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I observed something while working a bit about series.

I found out that the limit of :

$$\sum\limits_{i=1}^x \frac{1}{a^i}$$

as x approches infinity seems to be equal to $\frac{1}{a-1}$.

If this formula is true, we can prove that :

$$\lim\limits_{x \to \infty} \sum\limits_{i=1}^x \frac{1}{e^i} = \frac{1}{e-1} \approx 0.58198$$

How can we prove this formula ?

Edit : fixed no x

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    $\begingroup$ en.wikipedia.org/wiki/Geometric_series $\endgroup$ – Crostul Jul 2 '16 at 13:04
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    $\begingroup$ You have no $x$ in your formula. $\endgroup$ – lisyarus Jul 2 '16 at 13:07
  • $\begingroup$ Perhaps you mean $\sum_{i=1}^\infty 1/e^i\equiv\lim_{x\rightarrow\infty}\sum_{i=1}^x 1/e^i$ $\endgroup$ – parsiad Jul 2 '16 at 13:07
  • $\begingroup$ It might help to note that $$\frac1{a-1}=\frac1a\cdot\frac1{1-\frac1a}.$$ $\endgroup$ – Did Jul 2 '16 at 13:13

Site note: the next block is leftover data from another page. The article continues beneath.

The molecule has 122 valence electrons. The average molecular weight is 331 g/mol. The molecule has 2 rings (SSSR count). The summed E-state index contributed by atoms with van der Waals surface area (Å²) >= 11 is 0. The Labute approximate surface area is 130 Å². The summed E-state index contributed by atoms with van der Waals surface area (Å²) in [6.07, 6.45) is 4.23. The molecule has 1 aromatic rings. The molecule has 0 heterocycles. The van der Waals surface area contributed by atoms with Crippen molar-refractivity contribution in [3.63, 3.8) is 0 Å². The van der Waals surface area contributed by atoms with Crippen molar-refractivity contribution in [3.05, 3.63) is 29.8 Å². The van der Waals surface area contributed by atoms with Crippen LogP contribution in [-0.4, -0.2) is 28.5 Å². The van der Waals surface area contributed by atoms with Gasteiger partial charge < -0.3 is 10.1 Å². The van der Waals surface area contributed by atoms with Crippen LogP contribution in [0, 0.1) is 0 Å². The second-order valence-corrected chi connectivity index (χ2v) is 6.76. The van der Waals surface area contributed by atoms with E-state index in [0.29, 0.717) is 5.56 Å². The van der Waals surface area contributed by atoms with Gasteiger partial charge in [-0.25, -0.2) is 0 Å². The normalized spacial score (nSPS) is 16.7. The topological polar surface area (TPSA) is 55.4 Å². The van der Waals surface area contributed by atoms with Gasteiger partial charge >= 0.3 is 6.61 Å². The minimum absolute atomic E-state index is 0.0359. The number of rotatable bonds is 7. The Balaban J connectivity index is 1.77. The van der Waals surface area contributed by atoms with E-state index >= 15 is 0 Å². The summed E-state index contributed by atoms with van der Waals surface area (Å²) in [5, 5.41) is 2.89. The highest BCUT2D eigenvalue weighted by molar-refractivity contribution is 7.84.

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$\sum_{i=1}^{n}$$\frac{1}{a^i} =\frac{1}{a}+\frac{1}{a^2}+ \frac{1}{a^2}+.....$

which is an infinite geometric progression valid for $\frac{1}{|a|}<1$ or $|a|>1$.

$\implies$ $\sum_{i=1}^{n}$$\frac{1}{a^i}=$$\frac{1/a}{1-1/a}=\frac{1}{a-1}$.

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For $0\ne a\ne 1$ and positive integer $x$ we have $$\sum_{i=1}^x a^{-i}=a^{-1}(1-a^{-x-1})/(1-a)$$ $$\text { because }\; (1-a)\sum_{i=1}^xa^{-i}=1-a^{-x-1}.$$ For $|a|>1$ we have $\lim_{x\to \infty}a^{-x-1}=0$ so for $|a|>1$ the summation converges to $$a^{-1}/(1-a^{-1})=1/(a-1).$$

Remark: For $|a|>1,$ let $|a|=1+b$ with $b>0.$ The statement $S(x): |a|^x\geq 1+b$ is true when $x=1.$ If $S(x)$ is true for some $x\geq 1$ then $$|a|^{1+x}=|a|^x\cdot |a|\geq (1+xb)|a|=(1+xb)(1+b)=1+(1+x)b+xb^2>1+(x+1)b.$$ So $S(x)\implies S(1+x)$ for $x\geq 1.$ By induction on $x$ we have $|a|^x\geq 1+xb$ and hence $0<|a|^{-x}<1/(1+xb) ,\;. $ So $a^{-x}$ converges to $0$ as $x\to \infty.$

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